9. A system according to claim 2 wherein each device, when reporting generation/reception of a transaction-heralding sound, provides the server with a pre-assigned app-ID and wherein said reason comprises a situation in which during a certain window of time only one device reports generating a particular transaction-heralding sound and only one device reports having received the same transaction-heralding sound, but the app-IDs of the two devices do not “match” according to app-ID matching tables accessible to, the server.
10. A system according to claim 1 wherein the first device generates a different transaction-heralding sound for each transaction that the first device wishes to initiate.
11. A system according to claim 1 wherein each transaction-heralding sound typically comprises n superimposed frequencies wherein n is a predetermined integer known to the first and second devices.
12. A system according to claim 11 wherein each frequency is located within one of N slots into which a total spectrum is partitioned.
13. A system according to claim 1 wherein at least one of the first and second devices comprises a web-page.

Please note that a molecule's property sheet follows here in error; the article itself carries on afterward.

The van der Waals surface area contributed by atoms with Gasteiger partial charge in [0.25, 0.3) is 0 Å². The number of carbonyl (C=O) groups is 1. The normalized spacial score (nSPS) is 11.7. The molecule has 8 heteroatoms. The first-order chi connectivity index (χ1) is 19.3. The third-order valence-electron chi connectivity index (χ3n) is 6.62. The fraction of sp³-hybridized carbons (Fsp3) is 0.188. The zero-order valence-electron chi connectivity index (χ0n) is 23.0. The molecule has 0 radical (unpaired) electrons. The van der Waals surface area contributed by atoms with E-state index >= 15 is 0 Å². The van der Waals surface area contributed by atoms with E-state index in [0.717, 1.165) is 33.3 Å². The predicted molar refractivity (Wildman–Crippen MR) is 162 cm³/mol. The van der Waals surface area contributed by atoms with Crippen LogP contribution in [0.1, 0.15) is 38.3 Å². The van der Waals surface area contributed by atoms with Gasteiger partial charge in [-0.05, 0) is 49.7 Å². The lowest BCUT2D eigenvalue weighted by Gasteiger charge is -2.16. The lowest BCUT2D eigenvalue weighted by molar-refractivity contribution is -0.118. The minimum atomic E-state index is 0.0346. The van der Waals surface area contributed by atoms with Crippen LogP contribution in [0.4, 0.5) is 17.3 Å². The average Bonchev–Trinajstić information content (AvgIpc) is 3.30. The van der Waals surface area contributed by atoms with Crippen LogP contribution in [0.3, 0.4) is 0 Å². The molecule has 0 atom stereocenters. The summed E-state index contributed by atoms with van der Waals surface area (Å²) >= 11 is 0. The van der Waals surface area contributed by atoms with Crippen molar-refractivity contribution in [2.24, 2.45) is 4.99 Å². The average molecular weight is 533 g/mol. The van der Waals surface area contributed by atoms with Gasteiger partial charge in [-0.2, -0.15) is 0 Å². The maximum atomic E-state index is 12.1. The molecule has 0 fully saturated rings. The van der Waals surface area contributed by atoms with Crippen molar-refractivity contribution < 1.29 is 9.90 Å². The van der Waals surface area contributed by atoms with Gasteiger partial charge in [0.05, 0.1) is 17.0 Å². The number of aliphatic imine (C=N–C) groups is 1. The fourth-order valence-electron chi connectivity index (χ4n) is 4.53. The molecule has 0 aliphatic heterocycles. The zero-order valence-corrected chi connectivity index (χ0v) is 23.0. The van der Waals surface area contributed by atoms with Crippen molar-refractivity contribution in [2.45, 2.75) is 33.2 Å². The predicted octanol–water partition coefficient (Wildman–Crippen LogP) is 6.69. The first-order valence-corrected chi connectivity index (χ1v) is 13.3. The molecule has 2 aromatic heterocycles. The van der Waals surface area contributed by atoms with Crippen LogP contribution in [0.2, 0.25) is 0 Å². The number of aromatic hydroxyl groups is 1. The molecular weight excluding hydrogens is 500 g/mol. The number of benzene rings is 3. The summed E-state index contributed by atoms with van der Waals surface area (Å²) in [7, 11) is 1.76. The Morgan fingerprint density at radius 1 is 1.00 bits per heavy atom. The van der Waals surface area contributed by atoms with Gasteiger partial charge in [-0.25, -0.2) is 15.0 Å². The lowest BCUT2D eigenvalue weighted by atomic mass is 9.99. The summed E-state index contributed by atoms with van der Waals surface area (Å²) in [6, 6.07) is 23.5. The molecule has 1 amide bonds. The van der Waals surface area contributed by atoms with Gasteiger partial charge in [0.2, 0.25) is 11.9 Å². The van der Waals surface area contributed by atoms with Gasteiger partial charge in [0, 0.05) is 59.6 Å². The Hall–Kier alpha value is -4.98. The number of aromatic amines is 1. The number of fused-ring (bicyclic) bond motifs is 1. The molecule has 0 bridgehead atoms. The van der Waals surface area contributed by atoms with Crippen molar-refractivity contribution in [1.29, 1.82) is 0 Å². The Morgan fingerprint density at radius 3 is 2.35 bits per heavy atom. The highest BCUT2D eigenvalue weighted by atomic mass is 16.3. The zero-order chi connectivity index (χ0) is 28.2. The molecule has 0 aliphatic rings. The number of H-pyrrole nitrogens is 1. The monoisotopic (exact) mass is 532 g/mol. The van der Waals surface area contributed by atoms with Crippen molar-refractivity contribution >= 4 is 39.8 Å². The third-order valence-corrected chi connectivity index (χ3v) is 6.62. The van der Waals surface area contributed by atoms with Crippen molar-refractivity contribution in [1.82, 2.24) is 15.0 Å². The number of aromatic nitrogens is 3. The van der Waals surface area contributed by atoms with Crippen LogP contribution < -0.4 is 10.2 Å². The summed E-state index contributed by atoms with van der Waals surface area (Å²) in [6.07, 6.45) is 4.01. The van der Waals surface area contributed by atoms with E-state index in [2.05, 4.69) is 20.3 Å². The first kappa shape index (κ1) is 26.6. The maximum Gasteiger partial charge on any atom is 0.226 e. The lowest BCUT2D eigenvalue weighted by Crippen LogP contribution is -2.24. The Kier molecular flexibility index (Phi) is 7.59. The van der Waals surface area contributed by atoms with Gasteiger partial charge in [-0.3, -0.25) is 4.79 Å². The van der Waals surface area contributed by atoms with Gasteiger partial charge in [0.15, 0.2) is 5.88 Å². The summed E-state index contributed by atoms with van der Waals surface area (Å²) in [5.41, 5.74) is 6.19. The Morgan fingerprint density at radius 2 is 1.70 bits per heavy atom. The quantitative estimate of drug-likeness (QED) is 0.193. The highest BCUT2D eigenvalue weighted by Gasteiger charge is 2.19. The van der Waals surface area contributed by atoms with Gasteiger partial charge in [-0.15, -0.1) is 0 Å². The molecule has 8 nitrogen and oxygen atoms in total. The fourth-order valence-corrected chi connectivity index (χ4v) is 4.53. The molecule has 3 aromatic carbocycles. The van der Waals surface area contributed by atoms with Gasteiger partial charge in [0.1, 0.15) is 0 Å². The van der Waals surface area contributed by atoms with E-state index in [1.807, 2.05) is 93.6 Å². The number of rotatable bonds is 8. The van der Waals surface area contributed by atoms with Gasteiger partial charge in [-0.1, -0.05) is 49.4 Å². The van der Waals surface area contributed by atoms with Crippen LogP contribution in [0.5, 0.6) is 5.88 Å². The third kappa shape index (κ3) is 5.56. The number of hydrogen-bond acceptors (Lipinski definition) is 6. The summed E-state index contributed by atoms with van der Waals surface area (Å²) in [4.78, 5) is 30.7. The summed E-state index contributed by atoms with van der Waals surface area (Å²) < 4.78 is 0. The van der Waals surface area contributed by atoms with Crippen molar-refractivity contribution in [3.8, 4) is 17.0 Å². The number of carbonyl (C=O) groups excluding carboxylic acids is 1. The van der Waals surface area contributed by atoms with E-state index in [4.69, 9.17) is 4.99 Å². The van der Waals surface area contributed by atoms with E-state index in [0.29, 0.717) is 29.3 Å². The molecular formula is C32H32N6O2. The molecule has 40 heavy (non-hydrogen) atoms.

14. A system according to claim 1 wherein the transaction-heralding sound is within the ultrasonic spectrum.
15. A system according to claim 11 wherein the server is pre-programmed to accept a notification of the n frequencies from the first and second devices.
16. A system according to claim 1 wherein each second device has a standby mode and an active mode and wherein only when in the active mode, the device is operative to scan sound picked up by the second device's microphone in a search for a sound having the known “profile” of a transaction-heralding sound as opposed to at least one of conversations, music and background noise picked up by the second device's microphone which do not meet said profile.
17. A transaction initialization method serving first and second devices, interconnected by a communication network, each having a speaker and a microphone, which wish to perform a transaction, the method comprising:
providing a client which controls the first device to initiate the transaction including (a) commanding the first device's speaker to generate a transaction-heralding sound and (b) notifying the server, via said network, of generation of the transaction-heralding sound; and which controls the second device, using a processor, to notify the server, via said network, that a particular transaction-heralding sound has been heard;
And wherein, at least once, when a server notes that the same transaction-heralding sound has been reported as having been sent and as having been received, the server responsively validates a transaction between the two devices.
18. A computer program product, comprising a non-transitory tangible computer readable medium having computer readable program code embodied therein, said computer readable program code adapted to be executed to implement the method of claim 17.